This is a much more meaningful measure because it shows your colleagues can recognize the threat and know what to do when they see it.
When combined with the micro learning schedule, which was designed to reinforce the recognition capabilities, you have a powerful set of metrics. The exponential learning approach provides any environment. Toe home your colleagues for recognition skills and keep them appraised of current threats
on by using your simulated phishing attack tall, you have the basis to measure that your colleagues are likely to take the correct action when they do encounter a threat.
In this topic, I want to discuss how we can get metrics that measure the threat recognition capability of our colleagues so that we can assess our overall vulnerability to cyber threats where end users are the chosen attack vector
metrics like these give us an organizational vulnerability assessment to specific threats. Moving is way beyond statistics based on training course attendants. On taking us towards actionable intelligence
in Lesson two of this module, we looked at the concept of reinforcement, small interventions that reinforce the knowledge and principles covered in the main security education content
We can capture the metrics we need from these micro learning reinforces drawing actionable intelligence about the capabilities of our colleagues on their organization as a whole.
We can also adapt our use of simulated phishing attack platforms to generate complimentary metrics.
Let's now take a walk through on this topic of metrics first, using a quick reprieves of our micro learning exercises to show our journey from providing an experiential learning exercise to generating meaningful metrics from it.
Here we're sending out an e mail to our colleagues with a link to an exercise that we have created, or it may have been based on some new threat intelligence that we have acquired.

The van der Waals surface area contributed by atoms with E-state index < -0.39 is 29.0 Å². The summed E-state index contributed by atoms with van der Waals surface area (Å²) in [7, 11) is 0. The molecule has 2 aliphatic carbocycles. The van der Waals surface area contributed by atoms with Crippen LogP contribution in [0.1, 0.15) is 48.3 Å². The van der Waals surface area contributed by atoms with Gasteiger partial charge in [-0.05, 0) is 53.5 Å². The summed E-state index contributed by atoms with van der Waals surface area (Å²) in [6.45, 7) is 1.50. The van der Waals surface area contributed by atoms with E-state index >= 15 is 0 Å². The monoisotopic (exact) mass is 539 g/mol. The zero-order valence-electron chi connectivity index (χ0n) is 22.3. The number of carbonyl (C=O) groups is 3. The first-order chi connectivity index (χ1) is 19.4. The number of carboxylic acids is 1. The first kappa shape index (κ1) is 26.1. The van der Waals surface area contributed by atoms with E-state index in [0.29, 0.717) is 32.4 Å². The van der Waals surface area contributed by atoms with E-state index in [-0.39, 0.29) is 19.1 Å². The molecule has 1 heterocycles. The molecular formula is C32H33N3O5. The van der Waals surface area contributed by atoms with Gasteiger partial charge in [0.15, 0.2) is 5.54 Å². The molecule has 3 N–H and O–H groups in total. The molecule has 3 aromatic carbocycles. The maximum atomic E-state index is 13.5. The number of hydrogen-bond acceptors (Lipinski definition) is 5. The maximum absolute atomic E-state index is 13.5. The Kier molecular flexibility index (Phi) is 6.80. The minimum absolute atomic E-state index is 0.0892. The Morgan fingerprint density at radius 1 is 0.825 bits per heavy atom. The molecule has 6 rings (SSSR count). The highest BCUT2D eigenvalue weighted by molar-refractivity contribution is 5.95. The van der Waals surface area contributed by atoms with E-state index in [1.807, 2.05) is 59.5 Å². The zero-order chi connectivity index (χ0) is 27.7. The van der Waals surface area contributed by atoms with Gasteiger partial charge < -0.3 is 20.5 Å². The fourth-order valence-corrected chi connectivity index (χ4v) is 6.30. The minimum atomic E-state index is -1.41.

When the user receives the email, they participate in the short learning exercise and in the case, shown identifying red flags in the simulated email.
At the back end, we capture the overall results of the exercise.
As you can see, we've captured the results of our colleagues interaction with the exercise on. We have a view of who recognized the red flags with their own skill on who needed some help in this area. By capturing these metrics, we can generate an accurate picture of our colleagues capability to recognize cyber threats.
Let's turn now to a rather different use for a simulated phishing attack platform. So instead of focusing on those colleagues who clicked on a link in one of thes e mails, why don't measure who did the right thing?
So we construct and distribute a fake email in the normal way.
But what we are concerning ourselves with is how many of our colleagues recognized the email of spurious on dhe, then use the fishing reporting. But
the matrix we gain from this are again highly relevant to our objective of measuring the intrinsic threat recognition capability within our organization. The metrics that we gather from this approach tell us how many of our colleagues recognize the threat when they see it
on Dhe, then a dot the correct response.
Okay, now just a quick post assessment question on the topics that we've covered in this lesson.
What are the two key metrics that we use to measure cyber security capabilities of end users?
That's right. Threat, recognition and response.
Let's now move on to the lesson summary.
In this lesson, we have covered the metrics that we need to generate so that we can obtain assurance that our colleagues are capable of recognizing and responding correctly to cyber threats when they encounter them.
We looked at leveraging our experiential learning approach to maintain use of skills and knowledge on to help them recognize emerging threats.
In the next video, we're going to look at some practical steps that you can take to embed security consciousness in the culture of your organization.
That's it for this lesson of making it stick.
Thank you for watching, and I'll look forward to seeing you in lesson for